In countries like India, coal is bringing them into the industrial world. In Germany, a mass movement away from nuclear energy left them needing more coal. As of July, there were530 coal plants under construction around the world with several hundred more in the wings.
So it’ll take decades to phase it out entirely, if that happens.
Because of that, other environmental groups like the Natural Resources Defense Council and the Clean Air Task Force think, realistically, coal is going to continue to be burnt for a long time. In this instance, they’re standing alongside groups in the fossil fuel industries and in the U.S. government, by promoting something called “carbon capture.”
Carbon Capture: Getting CO2 Out of Emissions
John Thompson once pushed to get sulfur out of coal emissions back at the University of Illinois. Now, he works for the Clean Air Task Force, a nonprofit that aims to mitigate the effects of climate change. There, Thompson is pushing to clean up carbon from coal emissions — but he’s not just focusing on coal.
“It certainly has its place on coal, but it also works on new gas plants, it works on industrial facilities, too,” he said.
As of 2010, more than a fifth of world-wide carbon emissions were from industries outside electricity generation, like cement and steel making.
But right now, coal is a main focus because that industry has the most to gain from carbon capture and the most to lose if carbon capture fails.
Wyoming, a state that produces the most coal in the U.S., is the primary funder for a big carbon capture project, costing more than $20 million, going up on the backside of a coal plant.
That coal plant is the Dry Fork Station. Around back of the massive plant, there’s a metal box on scaffolding jutting off a huge pipe-looking structure. Both that box and a few new gravel pads beyond it symbolize one of Wyoming’s biggest bets on clean coal: the Integrated Test Center (or ITC).
The ITC will funnel coal emissions from the power plant down through piping to gravel pads. Later, researchers from a few groups are going to set up their own trailers or pop-up buildings on these gravel pads, using the freshly-produced emissions to find the best way to capture carbon and turn it into a marketable product.
“I use the word and I don’t use it terribly lightly but…but this is kind of the holy grail of coal,” said Curt Pearson, spokesman for Basin Electric, an energy cooperative that owns Dry Fork Station.
Jason Beggar, executive director of the Wyoming Infrastructure Authority, is overseeing the ITC. He said the center is a big deal because Wyoming has depended so much on fossil fuel industry, and has seen how devastating a slump in that industry can be to state budgets. If coal plants can make and sell products using CO2, and become more economically viable in a carbon-constrained world, it could make environmentalists happy while maintaining Wyoming’s way of life.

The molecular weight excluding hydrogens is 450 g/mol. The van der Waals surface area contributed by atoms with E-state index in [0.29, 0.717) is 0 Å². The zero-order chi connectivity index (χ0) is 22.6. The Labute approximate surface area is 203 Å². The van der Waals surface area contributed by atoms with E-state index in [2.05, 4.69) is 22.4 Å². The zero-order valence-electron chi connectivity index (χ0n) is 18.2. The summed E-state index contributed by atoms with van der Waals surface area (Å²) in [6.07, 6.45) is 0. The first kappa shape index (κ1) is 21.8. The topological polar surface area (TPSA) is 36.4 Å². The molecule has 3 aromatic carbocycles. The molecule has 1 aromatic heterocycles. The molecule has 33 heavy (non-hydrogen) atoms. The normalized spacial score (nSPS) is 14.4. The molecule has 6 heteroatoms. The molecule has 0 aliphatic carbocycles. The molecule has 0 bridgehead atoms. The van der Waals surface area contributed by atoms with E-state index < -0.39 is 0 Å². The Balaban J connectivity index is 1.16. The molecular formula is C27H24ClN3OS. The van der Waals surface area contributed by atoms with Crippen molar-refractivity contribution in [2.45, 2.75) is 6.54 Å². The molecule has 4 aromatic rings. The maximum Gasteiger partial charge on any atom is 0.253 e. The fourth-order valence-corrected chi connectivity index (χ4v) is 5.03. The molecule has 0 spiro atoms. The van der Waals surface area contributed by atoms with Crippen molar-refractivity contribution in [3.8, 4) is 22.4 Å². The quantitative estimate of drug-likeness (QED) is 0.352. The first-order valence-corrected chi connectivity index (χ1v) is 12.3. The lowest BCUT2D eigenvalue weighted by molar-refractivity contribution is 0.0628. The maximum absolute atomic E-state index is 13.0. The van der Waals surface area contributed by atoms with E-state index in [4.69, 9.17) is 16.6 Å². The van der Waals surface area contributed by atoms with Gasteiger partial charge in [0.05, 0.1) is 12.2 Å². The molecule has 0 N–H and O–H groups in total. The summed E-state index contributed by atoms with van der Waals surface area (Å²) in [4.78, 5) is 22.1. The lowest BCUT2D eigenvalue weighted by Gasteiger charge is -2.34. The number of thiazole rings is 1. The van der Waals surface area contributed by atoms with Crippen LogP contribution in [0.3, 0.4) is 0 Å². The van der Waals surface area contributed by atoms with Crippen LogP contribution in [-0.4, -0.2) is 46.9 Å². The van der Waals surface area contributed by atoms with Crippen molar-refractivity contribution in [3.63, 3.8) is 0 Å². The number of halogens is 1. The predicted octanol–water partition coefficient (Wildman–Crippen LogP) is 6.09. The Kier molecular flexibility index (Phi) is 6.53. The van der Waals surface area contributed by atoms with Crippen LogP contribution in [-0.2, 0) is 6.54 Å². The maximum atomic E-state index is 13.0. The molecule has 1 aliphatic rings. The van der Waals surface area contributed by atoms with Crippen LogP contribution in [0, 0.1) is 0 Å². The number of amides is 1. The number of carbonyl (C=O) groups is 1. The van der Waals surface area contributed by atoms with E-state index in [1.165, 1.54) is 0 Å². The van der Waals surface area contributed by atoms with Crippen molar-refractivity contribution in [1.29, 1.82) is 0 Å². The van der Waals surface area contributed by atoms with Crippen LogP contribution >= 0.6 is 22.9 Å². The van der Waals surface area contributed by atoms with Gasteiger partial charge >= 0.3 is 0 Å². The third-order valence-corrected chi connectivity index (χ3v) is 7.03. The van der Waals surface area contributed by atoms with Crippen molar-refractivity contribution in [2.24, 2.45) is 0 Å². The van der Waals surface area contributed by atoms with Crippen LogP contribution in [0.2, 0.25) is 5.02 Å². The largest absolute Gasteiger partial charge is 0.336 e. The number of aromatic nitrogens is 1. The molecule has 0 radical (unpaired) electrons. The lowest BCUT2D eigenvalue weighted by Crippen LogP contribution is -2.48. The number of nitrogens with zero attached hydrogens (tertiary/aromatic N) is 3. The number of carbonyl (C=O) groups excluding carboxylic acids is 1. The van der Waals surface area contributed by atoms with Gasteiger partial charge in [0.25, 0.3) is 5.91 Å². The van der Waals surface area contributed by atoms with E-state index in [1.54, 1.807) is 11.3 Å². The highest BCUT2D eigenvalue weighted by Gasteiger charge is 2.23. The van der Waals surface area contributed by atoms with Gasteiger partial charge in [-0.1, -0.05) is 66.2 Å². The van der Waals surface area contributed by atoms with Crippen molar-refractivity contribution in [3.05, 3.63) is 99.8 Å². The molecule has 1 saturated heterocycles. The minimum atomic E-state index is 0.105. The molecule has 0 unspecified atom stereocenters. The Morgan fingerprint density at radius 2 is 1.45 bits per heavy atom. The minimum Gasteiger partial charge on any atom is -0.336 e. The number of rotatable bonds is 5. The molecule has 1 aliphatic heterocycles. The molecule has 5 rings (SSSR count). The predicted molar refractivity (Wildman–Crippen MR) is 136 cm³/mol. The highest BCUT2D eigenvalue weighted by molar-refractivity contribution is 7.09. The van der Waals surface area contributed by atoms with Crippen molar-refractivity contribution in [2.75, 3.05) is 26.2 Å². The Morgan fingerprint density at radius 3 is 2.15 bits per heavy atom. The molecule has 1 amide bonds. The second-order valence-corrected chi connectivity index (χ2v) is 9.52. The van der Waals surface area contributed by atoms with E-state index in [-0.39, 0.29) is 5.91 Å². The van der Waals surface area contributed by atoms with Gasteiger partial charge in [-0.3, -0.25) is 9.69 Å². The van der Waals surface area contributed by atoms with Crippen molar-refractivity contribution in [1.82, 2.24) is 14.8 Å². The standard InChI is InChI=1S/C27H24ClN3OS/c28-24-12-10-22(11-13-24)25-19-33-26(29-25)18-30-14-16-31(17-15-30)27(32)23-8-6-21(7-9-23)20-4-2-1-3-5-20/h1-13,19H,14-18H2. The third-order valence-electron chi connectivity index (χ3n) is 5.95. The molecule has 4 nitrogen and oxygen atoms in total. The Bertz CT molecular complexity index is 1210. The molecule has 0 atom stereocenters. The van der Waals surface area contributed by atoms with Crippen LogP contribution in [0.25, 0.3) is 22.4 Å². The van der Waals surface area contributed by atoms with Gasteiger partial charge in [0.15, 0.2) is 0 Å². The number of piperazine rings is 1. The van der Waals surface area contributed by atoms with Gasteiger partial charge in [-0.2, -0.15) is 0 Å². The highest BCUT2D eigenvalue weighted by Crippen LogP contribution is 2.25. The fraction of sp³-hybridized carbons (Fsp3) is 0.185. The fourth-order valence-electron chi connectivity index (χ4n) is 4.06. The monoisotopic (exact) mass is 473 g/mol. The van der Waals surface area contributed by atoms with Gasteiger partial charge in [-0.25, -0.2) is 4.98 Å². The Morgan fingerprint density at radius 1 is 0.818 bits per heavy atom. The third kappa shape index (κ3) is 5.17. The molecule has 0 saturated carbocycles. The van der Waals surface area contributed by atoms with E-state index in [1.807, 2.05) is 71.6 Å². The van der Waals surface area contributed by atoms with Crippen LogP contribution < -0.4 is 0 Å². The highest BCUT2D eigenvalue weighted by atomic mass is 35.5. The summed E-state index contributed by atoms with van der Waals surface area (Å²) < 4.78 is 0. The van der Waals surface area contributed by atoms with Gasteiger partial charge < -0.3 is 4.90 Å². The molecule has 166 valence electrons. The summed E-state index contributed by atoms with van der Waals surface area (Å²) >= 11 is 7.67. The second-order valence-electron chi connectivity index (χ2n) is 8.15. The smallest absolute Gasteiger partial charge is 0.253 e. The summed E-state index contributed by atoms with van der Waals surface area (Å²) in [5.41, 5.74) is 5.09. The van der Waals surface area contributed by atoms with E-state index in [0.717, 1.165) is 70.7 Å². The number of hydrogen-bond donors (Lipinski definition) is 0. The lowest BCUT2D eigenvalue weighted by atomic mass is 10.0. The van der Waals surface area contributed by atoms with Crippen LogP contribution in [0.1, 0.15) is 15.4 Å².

“You know, climate change itself, that whole conversation has almost become religious in a sense, on both sides. Not pointing fingers,” he said. “So it’s like, you guys are kicking around a political football. Let’s just really focus on the technology engineering sort of things and depoliticize this.”
We’ve known how to capture carbon for decades, but it’s still uneconomical without outside help.
Take one high-profile example: the Kemper County Energy Facility in Mississippi. It was supposed to cost less than $3 billion and finish up in 2014. Cost skyrocketed, and three years after the expected finish, the price tag was at $7.5 billion. Developers gave up. And now the facility will only burn gas.
So, at this Wyoming test center, they’re hoping turn the clean coal story from a costly failure to that win-win scenario.
Other Types of Clean Coal
There are a few other types of clean coal to recognize, too. Wyomingites are working to store it underground, permanently, something called carbon sequestration. They’re also injecting CO2 into old oldfields, which is called enhanced oil recovery.
Thompson from the Clean Air Task Force said that’s a big draw in a state that also depends on oil and gas revenue.
“It produces more oil and it also at the same time traps the CO2 and locks it into those oil formations so that it doesn’t reach the atmosphere,” he said.
And then there’s a another type of carbon capture that Thompson and others think has a lot of promise: the Allam Cycle: using carbon emissions to make energy, with carbon dioxide turning turbines.
Bill Brown is the CEO of NetPower, a company working on this process.
He spoke at a press conference in North Dakota about the Allam Cycle. There, a reporter brought up the failed Kemper facility in Mississippi.